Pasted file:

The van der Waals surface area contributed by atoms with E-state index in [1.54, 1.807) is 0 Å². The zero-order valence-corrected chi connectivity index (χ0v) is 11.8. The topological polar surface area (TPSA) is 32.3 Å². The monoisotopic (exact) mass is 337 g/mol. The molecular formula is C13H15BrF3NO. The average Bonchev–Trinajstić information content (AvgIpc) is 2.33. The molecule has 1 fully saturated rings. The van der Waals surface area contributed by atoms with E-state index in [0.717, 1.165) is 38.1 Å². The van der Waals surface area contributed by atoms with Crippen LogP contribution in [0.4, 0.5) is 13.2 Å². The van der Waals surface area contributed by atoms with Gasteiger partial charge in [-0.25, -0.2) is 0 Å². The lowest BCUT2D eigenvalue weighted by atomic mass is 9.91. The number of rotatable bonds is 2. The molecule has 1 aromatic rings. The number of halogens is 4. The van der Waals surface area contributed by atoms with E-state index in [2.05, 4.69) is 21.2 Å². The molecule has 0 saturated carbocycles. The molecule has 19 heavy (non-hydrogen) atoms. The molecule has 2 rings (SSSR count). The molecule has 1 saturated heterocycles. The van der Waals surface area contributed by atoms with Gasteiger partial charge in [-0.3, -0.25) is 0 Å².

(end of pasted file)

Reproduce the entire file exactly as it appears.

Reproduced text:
The van der Waals surface area contributed by atoms with E-state index in [1.54, 1.807) is 0 Å². The zero-order valence-corrected chi connectivity index (χ0v) is 11.8. The topological polar surface area (TPSA) is 32.3 Å². The monoisotopic (exact) mass is 337 g/mol. The molecular formula is C13H15BrF3NO. The average Bonchev–Trinajstić information content (AvgIpc) is 2.33. The molecule has 1 fully saturated rings. The van der Waals surface area contributed by atoms with E-state index in [0.717, 1.165) is 38.1 Å². The van der Waals surface area contributed by atoms with Crippen LogP contribution in [0.4, 0.5) is 13.2 Å². The van der Waals surface area contributed by atoms with Gasteiger partial charge in [-0.25, -0.2) is 0 Å². The lowest BCUT2D eigenvalue weighted by atomic mass is 9.91. The number of rotatable bonds is 2. The molecule has 1 aromatic rings. The number of halogens is 4. The van der Waals surface area contributed by atoms with E-state index in [2.05, 4.69) is 21.2 Å². The molecule has 0 saturated carbocycles. The molecule has 19 heavy (non-hydrogen) atoms. The molecule has 2 rings (SSSR count). The molecule has 1 saturated heterocycles. The van der Waals surface area contributed by atoms with Gasteiger partial charge in [-0.3, -0.25) is 0 Å².